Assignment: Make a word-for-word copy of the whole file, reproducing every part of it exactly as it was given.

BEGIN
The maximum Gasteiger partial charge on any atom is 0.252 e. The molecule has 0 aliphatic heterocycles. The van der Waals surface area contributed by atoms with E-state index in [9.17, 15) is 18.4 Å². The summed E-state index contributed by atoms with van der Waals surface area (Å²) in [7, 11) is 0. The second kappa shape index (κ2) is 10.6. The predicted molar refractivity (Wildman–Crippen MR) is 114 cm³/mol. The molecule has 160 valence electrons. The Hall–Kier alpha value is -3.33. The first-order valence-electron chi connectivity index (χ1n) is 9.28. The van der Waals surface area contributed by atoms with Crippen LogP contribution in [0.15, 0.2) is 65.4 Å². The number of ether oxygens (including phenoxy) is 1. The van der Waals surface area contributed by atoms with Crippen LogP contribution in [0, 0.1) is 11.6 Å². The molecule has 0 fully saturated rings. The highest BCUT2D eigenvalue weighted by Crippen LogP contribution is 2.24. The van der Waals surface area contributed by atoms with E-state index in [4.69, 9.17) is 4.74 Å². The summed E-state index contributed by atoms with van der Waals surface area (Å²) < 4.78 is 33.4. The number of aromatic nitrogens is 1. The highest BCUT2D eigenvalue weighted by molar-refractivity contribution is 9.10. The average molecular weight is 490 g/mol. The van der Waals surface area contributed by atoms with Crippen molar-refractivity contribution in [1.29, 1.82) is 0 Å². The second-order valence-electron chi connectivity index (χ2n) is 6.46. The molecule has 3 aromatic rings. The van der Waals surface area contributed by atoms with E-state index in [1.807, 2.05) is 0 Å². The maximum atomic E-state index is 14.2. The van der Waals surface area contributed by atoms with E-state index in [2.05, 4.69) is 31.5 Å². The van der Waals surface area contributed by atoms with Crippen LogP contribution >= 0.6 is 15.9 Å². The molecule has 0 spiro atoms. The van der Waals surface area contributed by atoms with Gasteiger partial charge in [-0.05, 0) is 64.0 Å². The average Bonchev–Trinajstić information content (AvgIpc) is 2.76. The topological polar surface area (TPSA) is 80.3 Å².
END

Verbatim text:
The maximum Gasteiger partial charge on any atom is 0.252 e. The molecule has 0 aliphatic heterocycles. The van der Waals surface area contributed by atoms with E-state index in [9.17, 15) is 18.4 Å². The summed E-state index contributed by atoms with van der Waals surface area (Å²) in [7, 11) is 0. The second kappa shape index (κ2) is 10.6. The predicted molar refractivity (Wildman–Crippen MR) is 114 cm³/mol. The molecule has 160 valence electrons. The Hall–Kier alpha value is -3.33. The first-order valence-electron chi connectivity index (χ1n) is 9.28. The van der Waals surface area contributed by atoms with Crippen LogP contribution in [0.15, 0.2) is 65.4 Å². The number of ether oxygens (including phenoxy) is 1. The van der Waals surface area contributed by atoms with Crippen LogP contribution in [0, 0.1) is 11.6 Å². The molecule has 0 fully saturated rings. The highest BCUT2D eigenvalue weighted by Crippen LogP contribution is 2.24. The van der Waals surface area contributed by atoms with E-state index in [4.69, 9.17) is 4.74 Å². The summed E-state index contributed by atoms with van der Waals surface area (Å²) < 4.78 is 33.4. The number of aromatic nitrogens is 1. The highest BCUT2D eigenvalue weighted by molar-refractivity contribution is 9.10. The average molecular weight is 490 g/mol. The van der Waals surface area contributed by atoms with Crippen molar-refractivity contribution in [1.29, 1.82) is 0 Å². The second-order valence-electron chi connectivity index (χ2n) is 6.46. The molecule has 3 aromatic rings. The van der Waals surface area contributed by atoms with E-state index in [1.807, 2.05) is 0 Å². The maximum atomic E-state index is 14.2. The van der Waals surface area contributed by atoms with E-state index in [2.05, 4.69) is 31.5 Å². The van der Waals surface area contributed by atoms with Crippen LogP contribution >= 0.6 is 15.9 Å². The molecule has 0 spiro atoms. The van der Waals surface area contributed by atoms with Gasteiger partial charge in [-0.05, 0) is 64.0 Å². The average Bonchev–Trinajstić information content (AvgIpc) is 2.76. The topological polar surface area (TPSA) is 80.3 Å².